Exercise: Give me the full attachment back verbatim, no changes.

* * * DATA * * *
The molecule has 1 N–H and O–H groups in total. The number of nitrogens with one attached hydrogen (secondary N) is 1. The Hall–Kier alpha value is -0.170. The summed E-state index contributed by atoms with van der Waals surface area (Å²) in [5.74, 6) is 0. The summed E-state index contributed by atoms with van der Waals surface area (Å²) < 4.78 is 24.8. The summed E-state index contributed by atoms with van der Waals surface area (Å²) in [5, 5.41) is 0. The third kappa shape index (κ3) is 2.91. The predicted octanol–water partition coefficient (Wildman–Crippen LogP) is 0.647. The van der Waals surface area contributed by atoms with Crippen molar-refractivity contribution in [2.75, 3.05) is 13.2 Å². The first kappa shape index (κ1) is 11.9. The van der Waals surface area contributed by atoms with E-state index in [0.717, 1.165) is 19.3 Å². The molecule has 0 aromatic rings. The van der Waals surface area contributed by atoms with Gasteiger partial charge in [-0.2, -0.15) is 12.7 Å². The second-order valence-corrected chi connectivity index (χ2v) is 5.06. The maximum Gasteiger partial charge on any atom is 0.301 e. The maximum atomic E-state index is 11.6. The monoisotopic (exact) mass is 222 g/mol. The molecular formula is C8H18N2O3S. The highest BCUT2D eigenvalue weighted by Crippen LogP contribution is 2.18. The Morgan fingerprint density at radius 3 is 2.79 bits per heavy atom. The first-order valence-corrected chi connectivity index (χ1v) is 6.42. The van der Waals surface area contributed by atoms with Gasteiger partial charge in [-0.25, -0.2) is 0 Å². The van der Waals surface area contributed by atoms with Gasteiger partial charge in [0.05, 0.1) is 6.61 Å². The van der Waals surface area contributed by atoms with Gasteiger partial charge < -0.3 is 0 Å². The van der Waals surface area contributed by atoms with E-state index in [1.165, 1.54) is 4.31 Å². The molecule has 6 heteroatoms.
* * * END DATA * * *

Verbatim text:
The molecule has 1 N–H and O–H groups in total. The number of nitrogens with one attached hydrogen (secondary N) is 1. The Hall–Kier alpha value is -0.170. The summed E-state index contributed by atoms with van der Waals surface area (Å²) in [5.74, 6) is 0. The summed E-state index contributed by atoms with van der Waals surface area (Å²) < 4.78 is 24.8. The summed E-state index contributed by atoms with van der Waals surface area (Å²) in [5, 5.41) is 0. The third kappa shape index (κ3) is 2.91. The predicted octanol–water partition coefficient (Wildman–Crippen LogP) is 0.647. The van der Waals surface area contributed by atoms with Crippen molar-refractivity contribution in [2.75, 3.05) is 13.2 Å². The first kappa shape index (κ1) is 11.9. The van der Waals surface area contributed by atoms with E-state index in [0.717, 1.165) is 19.3 Å². The molecule has 0 aromatic rings. The van der Waals surface area contributed by atoms with Gasteiger partial charge in [-0.2, -0.15) is 12.7 Å². The second-order valence-corrected chi connectivity index (χ2v) is 5.06. The maximum Gasteiger partial charge on any atom is 0.301 e. The maximum atomic E-state index is 11.6. The monoisotopic (exact) mass is 222 g/mol. The molecular formula is C8H18N2O3S. The highest BCUT2D eigenvalue weighted by Crippen LogP contribution is 2.18. The Morgan fingerprint density at radius 3 is 2.79 bits per heavy atom. The first-order valence-corrected chi connectivity index (χ1v) is 6.42. The van der Waals surface area contributed by atoms with Gasteiger partial charge in [-0.25, -0.2) is 0 Å². The van der Waals surface area contributed by atoms with Gasteiger partial charge in [0.05, 0.1) is 6.61 Å². The van der Waals surface area contributed by atoms with Gasteiger partial charge < -0.3 is 0 Å². The van der Waals surface area contributed by atoms with E-state index in [1.165, 1.54) is 4.31 Å². The molecule has 6 heteroatoms.